Anyway, there it was. I had to get the Ring back, and that was that. Like every other half-assed decision you make, forging it had seemed like a good idea at the time. Owning the Nazgul and a few odd dwarves made for entertaining parties, not to mention the work-related benefits, but in retrospect, I should have suspected it was a bad idea when the elf-weasels managed to slip out of the grip of the Ring. Oh, they were bound up with it sure enough, but outside my control, more's the pity.
I have to admit I regret the whole rooting around in the fires of chaos and creation thing. It had been a slow century, what can I tell you? There was no sense in beating myself up over it, though. I've always prided myself on being a problem-solver, not a problem-maker. Getting the Ring back was a problem, but every problem has a solution. Project-management on something like this was all about coming up with a plan and sticking to it.
So I dug up the Nazgul again. It had been quite a while, for a variety of reasons. For one thing, I hadn't felt quite up to par enough to deal with them until now. You don't want to keep them around during the slow periods since they're not exactly the world's greatest conversationalists, and that's coming from someone who works with orcs and cave trolls, mind you.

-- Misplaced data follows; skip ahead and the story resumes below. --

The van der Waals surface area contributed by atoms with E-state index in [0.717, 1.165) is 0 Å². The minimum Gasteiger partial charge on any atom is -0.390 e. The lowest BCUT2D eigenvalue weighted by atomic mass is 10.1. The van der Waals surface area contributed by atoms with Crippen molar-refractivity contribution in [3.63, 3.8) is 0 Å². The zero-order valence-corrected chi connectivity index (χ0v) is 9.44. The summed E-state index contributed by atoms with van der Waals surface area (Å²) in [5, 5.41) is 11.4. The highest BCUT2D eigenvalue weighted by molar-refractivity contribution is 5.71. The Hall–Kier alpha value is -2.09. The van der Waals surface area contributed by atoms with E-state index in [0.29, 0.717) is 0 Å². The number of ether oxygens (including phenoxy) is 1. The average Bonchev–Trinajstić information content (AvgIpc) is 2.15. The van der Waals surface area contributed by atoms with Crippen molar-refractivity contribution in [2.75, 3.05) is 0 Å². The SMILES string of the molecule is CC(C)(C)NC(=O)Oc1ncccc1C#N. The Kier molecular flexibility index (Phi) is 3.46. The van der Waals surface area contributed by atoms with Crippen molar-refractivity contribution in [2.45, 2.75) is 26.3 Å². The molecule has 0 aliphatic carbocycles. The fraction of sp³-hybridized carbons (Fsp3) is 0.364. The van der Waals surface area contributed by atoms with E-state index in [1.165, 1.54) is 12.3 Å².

With the Nine Nazty Wonders, it's always "Ash nazg" this and "Gimbatul" that. Then they tend to sprint into whichever corner of the room is closest to wherever that damned Ring is hiding and get stuck in a tangle and start hacking away at each other, yammering like the weasels they used to be. Not to mention the fact that they're expensive to feed, unless high elves are a lot cheaper in your neck of the woods than they are in mine.
Even buried, they keep mumbling away about some damn thing or other. Of course then they're buried, so it's no skin off my Ring finger, if you follow me. They sure don't bore you nearly so much. I've always said that there's damned few awkward social or business occasions that can't be improved by a live burial.
So like I said, I dug up the Nazgul, shoveled a nutritious breakfast of high elves into the feeding trough and waited until they were down to gnawing on the bones and ready to listen.
Talking to them worked about as well as it always does, so I cracked some heads together, crammed the general idea as deeply into their rotting brains as I could, and finally (just to be sure), pinned notes to their clothes and reminded them that if they opened their eyes they could see to read the notes if they got confused. Nazgul aren't known for their self-initiative and decision-making skills, so I figured I'd help my chances with the notes.
.... There is more of this story ...